When open house inspections resume, will prospective buyers demand a safe and vaccinated environment to view the property and will home owners want assurance that their desire to sell their home does not come with a COVID-19 risk?

In an agency environment where nine in 10 workers are vaccinated, is it reasonable for the one refusenik to claim the right to force the vast majority to live with their choice, putting everyone at peril.

And where does that leave the responsible business owner given their obligation to provide a safe workplace, if an employee or a member of the public becomes infected, or worse, dies.

NSW Premier Gladys Berejiklian has declared that her government intends to vaccinate its way out of this current lockdown and indicated that this is the key to easing some restrictions, while stopping short of a mandate.

Yet the rapidly changing behaviour of the Delta variant is several steps ahead of legislation. From 17 September, it will be mandatory for all residential aged care workers to have had at least one jab.

The rationale for targeting this group was sound when we were dealing with the 2020 version of COVID-19.

But we have since seen younger age groups fall victim in ever increasing numbers, and whereas last year aged care homes were at the epicentre of infections, in the past two months we have seen dozens of schools closed after COVID-19 exposures.

Increasingly, those in customer-facing occupations are being reclassified as priority groups for vaccination. Teachers and childcare workers in Queensland have gone to the top of the queue and in NSW, supermarket workers have been given priority.

This week, as Victoria locked down for the sixth time, a COVID-positive real estate agent passed the virus on to five household members. Every person with whom they had contact, whether at an open home, a client’s home or within the agency is now at risk.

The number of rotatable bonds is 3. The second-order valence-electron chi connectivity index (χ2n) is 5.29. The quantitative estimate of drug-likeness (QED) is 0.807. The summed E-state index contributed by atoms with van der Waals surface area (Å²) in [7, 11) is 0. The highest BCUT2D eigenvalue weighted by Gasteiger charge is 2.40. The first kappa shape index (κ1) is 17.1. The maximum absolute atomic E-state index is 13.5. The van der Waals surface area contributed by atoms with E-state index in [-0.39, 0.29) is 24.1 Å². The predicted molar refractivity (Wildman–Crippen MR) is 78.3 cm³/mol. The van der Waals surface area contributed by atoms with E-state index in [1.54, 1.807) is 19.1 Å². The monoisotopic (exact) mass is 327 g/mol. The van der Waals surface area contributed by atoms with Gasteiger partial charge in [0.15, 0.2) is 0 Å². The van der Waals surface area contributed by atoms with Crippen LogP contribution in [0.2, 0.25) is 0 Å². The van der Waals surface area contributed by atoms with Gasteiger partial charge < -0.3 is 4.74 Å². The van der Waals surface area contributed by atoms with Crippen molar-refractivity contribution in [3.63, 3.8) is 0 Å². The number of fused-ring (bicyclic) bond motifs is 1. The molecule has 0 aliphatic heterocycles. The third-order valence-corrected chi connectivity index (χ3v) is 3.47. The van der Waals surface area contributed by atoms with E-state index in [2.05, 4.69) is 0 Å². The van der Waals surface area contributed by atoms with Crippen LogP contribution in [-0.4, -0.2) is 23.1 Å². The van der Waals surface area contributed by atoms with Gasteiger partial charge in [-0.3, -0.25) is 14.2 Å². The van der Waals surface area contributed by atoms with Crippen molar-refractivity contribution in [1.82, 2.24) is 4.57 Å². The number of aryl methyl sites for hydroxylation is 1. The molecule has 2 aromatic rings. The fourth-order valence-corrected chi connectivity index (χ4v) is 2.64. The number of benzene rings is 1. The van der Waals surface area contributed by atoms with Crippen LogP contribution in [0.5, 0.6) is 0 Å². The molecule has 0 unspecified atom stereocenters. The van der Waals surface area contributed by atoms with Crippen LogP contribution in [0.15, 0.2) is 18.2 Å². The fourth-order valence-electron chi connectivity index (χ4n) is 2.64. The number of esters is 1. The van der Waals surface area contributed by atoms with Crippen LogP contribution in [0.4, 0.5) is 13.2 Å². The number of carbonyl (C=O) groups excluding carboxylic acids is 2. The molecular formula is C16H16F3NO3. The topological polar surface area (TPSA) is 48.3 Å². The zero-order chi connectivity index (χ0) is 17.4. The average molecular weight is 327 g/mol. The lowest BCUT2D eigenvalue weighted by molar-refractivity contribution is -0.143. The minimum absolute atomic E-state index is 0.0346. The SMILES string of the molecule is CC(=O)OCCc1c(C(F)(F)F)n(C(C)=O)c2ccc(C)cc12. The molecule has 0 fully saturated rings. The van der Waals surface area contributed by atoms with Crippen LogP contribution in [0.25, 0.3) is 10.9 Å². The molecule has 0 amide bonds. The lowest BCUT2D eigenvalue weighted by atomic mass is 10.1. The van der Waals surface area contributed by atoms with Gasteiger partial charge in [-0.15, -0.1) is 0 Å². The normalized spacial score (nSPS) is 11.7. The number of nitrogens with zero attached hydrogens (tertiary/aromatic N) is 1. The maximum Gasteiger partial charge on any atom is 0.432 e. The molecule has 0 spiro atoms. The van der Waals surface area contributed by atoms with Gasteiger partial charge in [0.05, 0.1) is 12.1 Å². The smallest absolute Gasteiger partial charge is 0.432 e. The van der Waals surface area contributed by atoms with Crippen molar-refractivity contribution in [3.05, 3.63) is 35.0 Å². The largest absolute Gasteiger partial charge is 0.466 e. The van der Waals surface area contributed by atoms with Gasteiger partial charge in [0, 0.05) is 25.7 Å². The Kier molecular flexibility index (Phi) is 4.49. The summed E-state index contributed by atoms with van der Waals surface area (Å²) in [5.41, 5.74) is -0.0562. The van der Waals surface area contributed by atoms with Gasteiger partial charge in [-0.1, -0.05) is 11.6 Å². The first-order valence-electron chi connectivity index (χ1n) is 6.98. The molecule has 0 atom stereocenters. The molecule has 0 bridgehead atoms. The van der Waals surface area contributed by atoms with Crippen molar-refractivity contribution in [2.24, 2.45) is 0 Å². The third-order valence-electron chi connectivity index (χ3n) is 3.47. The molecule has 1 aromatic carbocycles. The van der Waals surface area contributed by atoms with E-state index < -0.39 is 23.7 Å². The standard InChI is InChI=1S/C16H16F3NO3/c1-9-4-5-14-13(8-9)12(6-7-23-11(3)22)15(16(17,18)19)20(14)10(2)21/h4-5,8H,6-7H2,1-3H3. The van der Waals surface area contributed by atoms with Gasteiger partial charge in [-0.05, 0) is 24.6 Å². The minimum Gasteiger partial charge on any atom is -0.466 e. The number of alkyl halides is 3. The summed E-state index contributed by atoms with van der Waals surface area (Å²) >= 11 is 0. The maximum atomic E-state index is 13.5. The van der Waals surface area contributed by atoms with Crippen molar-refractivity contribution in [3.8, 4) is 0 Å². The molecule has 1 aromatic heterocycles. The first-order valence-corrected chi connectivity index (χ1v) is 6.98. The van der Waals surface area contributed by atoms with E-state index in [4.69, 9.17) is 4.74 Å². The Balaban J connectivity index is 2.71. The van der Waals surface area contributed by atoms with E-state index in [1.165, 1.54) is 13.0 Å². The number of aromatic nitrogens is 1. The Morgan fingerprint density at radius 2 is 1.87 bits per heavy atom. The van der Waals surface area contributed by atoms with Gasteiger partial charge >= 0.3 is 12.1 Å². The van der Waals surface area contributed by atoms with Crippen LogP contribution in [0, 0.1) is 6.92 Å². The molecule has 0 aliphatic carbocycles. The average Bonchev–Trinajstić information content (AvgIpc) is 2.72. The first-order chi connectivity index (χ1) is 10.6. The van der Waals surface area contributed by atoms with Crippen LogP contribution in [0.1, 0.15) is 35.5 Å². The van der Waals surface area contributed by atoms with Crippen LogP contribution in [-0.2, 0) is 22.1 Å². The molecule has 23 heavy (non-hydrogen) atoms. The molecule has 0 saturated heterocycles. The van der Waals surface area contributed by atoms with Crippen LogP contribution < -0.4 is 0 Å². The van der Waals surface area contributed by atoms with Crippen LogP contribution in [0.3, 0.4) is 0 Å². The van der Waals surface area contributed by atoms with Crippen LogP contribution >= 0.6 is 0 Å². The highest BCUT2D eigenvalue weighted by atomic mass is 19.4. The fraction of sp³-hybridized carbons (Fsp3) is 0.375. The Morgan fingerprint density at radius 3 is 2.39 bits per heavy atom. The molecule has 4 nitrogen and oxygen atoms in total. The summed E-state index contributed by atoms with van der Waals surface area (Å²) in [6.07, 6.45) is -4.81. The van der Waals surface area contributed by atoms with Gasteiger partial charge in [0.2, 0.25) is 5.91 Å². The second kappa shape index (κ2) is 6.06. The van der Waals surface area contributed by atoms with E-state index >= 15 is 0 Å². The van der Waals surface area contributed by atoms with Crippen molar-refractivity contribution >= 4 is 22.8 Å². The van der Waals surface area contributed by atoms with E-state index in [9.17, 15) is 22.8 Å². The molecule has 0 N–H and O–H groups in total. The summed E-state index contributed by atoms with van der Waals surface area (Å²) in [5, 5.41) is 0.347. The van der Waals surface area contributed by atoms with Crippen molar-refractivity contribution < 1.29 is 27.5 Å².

Real estate is, more than anything, a people business. The key to success is the rapport that can be established with both seller and buyer, landlord and tenant, and while technology is assisting us to continue to perform what is a vital public service, it is not sustainable in the long term.

There is no doubt that in time, we will work out suitable and practical arrangements for the real estate industry and get back to more normal business.

However, in the absence of clear guidance and direction from government, all real estate businesses will have to endure unnecessary confusion and uncertainty while we work through arrangements that are appropriate for our staff and members of the public.

Our industry needs to start thinking about the future and whether it will be enough to merely encourage vaccination or to do the heavy lifting. In a highly competitive industry, might the declaration of vaccination status be the clincher for the next successful listing and sale?

Show More

Andrew Cocks

Andrew Cocks is the Executive Director of Richardson & Wrench.